67. 67. 1 2 3 4 5 6 7 8 9 10 11 12 13 14 15 16 17 18 19 20 21 22 23 24 25 26 27 28 -4- QB145800.0000214788045.1 Xcentric Ventures, L.L.C. et al., C.D.Cal. No. 10-cv-1360 ("the California Action"). The California Action had been commenced by defendant Daniel F. Blackert ("Blackert") on January 27, 2010 on behalf of Asia Economic Institute, L.L.C. (“AEI”), Raymond Mobrez and Iliana Llaneras (collectively with AEI, the "AEI Parties”). It is undisputed that Borodkin had no role in preparing or signing the original complaint. See Compl. ¶ 31.6 The initial complaint filed by Blackert contained numerous claims under both state and federal law. See Compl. ¶29 and Ex. A thereto. Xcentric’s first response was to file an Anti-SLAPP motion under California Civil Code § 425.16. It claimed, unsuccessfully, that the California Action was filed to chill Ripoff Report’s First Amendment rights. On April 19, 2010, the Court denied Xcentric's first anti-SLAPP motion in a 33-page opinion.7 It found that Ripoff Report complaints were not a matter of public concern.8 At the April 19, 2010 hearing, the Court bifurcated the action and set an early trial on one of the claims in the initial complaint - the RICO claim predicated on attempted extortion. See Compl. ¶32 and Ex. B thereto. After bifurcating the RICO/attempted extortion claim, the Court ordered the parties to submit declarations describing all meetings with each other.9 See id. Thereafter, on May 3, 2010, Blackert filed declarations for Mobrez and Llaneras per the Court's Order. See Compl. ¶ 33 and Exs. C-D thereto. On May 11, 2010, Gingras also filed a declaration for Magedson per the Court’s Order.10 On May 7, 2010, Gingras took the deposition of Mobrez. After eliciting testimony, Gingras produced and played unauthenticated recordings of conversations that he alleged were all the telephone conversations between Mobrez and Magedson.11 It is undisputed 6 Citations to “Compl. _¶” are to the Complaint in this action.7 See AEI v. Xcentric, C.D. Cal No. 10-cv-1360 DN-23, available at: https://ecf.cacd.uscourts.gov/doc1/031110016999 (the "Apr. 20, 2010 Order").8 See id. Xcentric and Magedson later filed a second unsuccessful anti-SLAPP motion towards the end of the case. See May 4, 2011 Order, at *33.9 It is undisputed that Ms. Borodkin only became involved in the California Action after April 19, 2010, long after the proceeding had been initiated. See Compl. ¶ 31.10 See AEI v. Xcentric, C.D. Cal No. 10-cv-1360 DN-31 (May 11, 2010), available at https://ecf.cacd.uscourts.gov/doc1/031110147370.11 Borodkin was not present for this portion of the deposition. Case 2:11-cv-01426-GMS Document 140-1 Filed 10/31/12 Page 67 of 84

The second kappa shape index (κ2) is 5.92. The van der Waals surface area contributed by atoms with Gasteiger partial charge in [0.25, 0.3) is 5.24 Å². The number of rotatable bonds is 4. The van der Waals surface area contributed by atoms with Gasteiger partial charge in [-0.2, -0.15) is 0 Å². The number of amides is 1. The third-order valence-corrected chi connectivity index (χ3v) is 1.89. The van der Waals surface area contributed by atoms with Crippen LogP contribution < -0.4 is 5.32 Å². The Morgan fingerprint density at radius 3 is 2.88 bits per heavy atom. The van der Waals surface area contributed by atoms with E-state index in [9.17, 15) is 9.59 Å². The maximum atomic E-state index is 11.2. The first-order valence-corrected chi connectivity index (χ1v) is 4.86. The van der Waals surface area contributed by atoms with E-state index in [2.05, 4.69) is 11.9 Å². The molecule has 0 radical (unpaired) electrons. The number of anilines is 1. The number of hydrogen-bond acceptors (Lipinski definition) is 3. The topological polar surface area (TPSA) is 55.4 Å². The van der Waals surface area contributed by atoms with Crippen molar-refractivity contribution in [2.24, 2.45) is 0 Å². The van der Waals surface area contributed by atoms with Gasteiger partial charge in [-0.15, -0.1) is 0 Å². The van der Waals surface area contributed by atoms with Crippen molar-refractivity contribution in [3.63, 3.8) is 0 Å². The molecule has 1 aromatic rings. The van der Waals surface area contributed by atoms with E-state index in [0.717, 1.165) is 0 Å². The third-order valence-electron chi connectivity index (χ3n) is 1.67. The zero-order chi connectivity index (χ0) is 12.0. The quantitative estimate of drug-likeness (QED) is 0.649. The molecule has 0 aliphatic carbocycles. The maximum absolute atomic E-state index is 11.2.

68. 68. 1 2 3 4 5 6 7 8 9 10 11 12 13 14 15 16 17 18 19 20 21 22 23 24 25 26 27 28 -5- QB145800.0000214788045.1 that the recordings were made without Mobrez’ knowledge. See Compl. ¶41. The unauthenticated recordings were inconsistent with Mobrez and Magedson's prior declarations. On May 10, 2010, Blackert and Ms. Borodkin consulted the California State Bar Ethics Hotline and read the authorities recommended by the Ethics Hotline, particularly California State Bar Formal Ethics Opinion No. 1983-74. See Declaration of Lisa J. Borodkin (“Borodkin Decl.”) at ¶¶2-3; Request for Judicial Notice ("RJN"), filed concurrently herewith, at Exhibit "1". After counseling Mobrez and Llaneras, and consistent with California Ethics Opinion No 1983-74, defendants Blackert and Borodkin honored the clients’ informed decision to continue with the case after taking corrective measures. As such, Blackert filed corrected declarations for both Mobrez and Llaneras on May 20, 2010. Compl. ¶49 and Exs F-G thereto. Mobrez and Llaneras did not refer to the corrected testimony and did not rely on evidence of oral threats in the case thereafter. See Asia Econ. Inst. v. Xcentric Ventures, LLC, 2010 U.S. Dist. LEXIS 133370 (C.D. Cal. July 19, 2010) at *46. Importantly, for purposes of this Motion, Gingras, too, had to correct the testimony of his client. On May 11, 2010 Gingras filed a new declaration for Magedson, recanting Magedson's false statements in declarations filed on both March 22, 2010 and April 5, 2010, alleging that Mobrez had "threatened" him in a telephone conversation. See RJN, at Ex. 2. Notwithstanding the foregoing, Gingras insisted repeatedly that Blackert and Ms. Borodkin faced serious ethical consequences with the California State Bar by continuing to represent the AEI Parties after taking corrective action. See Compl. ¶44 and Ex. E. However, in a letter dated May 11, 2010, Gingras states that Xcentric would not agree to settle the case unless the AEI Parties agreed to the following terms: The first point is that [the AEI Parties] would need to retract their prior testimony and admit that they were never asked for money, etc., and immediately agree to the dismissal of their lawsuit with prejudice. Case 2:11-cv-01426-GMS Document 140-1 Filed 10/31/12 Page 68 of 84